A new study conducted by Heidrick & Struggles shows that there is wonderful progress for gender balance in the boardroom. This report reiterates the trends we are seeing in the annual study Watermark does with the UC Davis Graduate School of Management, in that larger companies -- in this case Fortune 500 -- are responding to public pressure and putting more women on their boards. Our hope is that this trend permeates the Fortune 1000 and trickles down to smaller companies. And our recommendation is that we keep this topic in the public eye and increase public pressure.
What the Watermark-UC Davis report also shows is that over the past few years, women's representation in top positions has not seen the same progress as board representation, and this calls into question whether women on boards are talking about gender balance in their company's leadership, and the value therein. Are women on boards asking for gender wage studies? Are they asking the leadership to share representation numbers? Are they asking to see plans to increase diversity in leadership with specific women's development programs along with greater outreach for qualified and diverse candidates? Are they raising the many ways gender balance in leadership is good for the company's bottom line? If not, we strongly urge the women who sit on public boards to be a voice for greater diversity in leadership and their companies as a whole, not because they have to represent all women -- and not because they are merely women supporting women (although we hope they are) -- but because it is good for business!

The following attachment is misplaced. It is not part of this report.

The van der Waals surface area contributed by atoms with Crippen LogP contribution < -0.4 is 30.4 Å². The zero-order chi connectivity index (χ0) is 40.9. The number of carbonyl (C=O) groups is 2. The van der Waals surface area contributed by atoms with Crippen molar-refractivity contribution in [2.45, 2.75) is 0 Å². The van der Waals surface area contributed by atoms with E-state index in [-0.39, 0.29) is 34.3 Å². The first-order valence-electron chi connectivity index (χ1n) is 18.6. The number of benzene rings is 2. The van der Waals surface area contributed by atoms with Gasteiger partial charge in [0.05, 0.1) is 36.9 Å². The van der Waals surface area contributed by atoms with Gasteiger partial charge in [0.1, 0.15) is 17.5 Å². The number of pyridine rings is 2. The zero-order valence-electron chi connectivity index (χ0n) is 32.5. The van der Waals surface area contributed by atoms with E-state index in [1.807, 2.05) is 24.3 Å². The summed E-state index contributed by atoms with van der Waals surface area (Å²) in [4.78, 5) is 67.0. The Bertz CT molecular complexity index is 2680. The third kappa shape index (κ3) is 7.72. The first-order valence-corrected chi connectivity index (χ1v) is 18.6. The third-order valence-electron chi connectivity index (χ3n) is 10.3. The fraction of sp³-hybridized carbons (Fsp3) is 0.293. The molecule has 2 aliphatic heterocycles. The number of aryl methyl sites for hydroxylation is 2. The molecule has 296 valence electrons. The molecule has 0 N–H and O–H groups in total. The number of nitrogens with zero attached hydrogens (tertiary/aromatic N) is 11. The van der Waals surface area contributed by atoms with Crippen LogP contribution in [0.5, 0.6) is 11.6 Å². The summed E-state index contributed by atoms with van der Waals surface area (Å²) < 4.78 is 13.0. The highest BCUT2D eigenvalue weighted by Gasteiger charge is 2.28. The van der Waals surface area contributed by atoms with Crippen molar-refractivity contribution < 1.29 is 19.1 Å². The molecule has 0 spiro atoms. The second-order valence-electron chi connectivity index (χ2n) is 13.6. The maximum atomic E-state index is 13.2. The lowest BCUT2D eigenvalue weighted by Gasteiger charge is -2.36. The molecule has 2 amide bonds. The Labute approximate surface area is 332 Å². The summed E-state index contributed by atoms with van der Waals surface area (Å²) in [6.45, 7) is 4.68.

We know that a diverse leadership team is not merely a bonus for your company's public profile, but rather a business imperative for organizations looking to sustain long-term prosperity and growth through increased innovation, collaboration, employee engagement, globalization, customer success and financial success. The Board of Directors is tasked with ensuring the corporations they serve create sustainable, long-term value for shareholders, stakeholders and employees. Having a diverse workforce, and in particular a diverse leadership team, has been proven over and over again to do just that.
We applaud those companies who are recognizing this imperative and adding women to their boards, and we encourage those companies who have not yet responded to look at the success of these companies and follow their lead. We also encourage women serving on public boards to continue this conversation about the importance of diverse leadership as part of their board responsibility.
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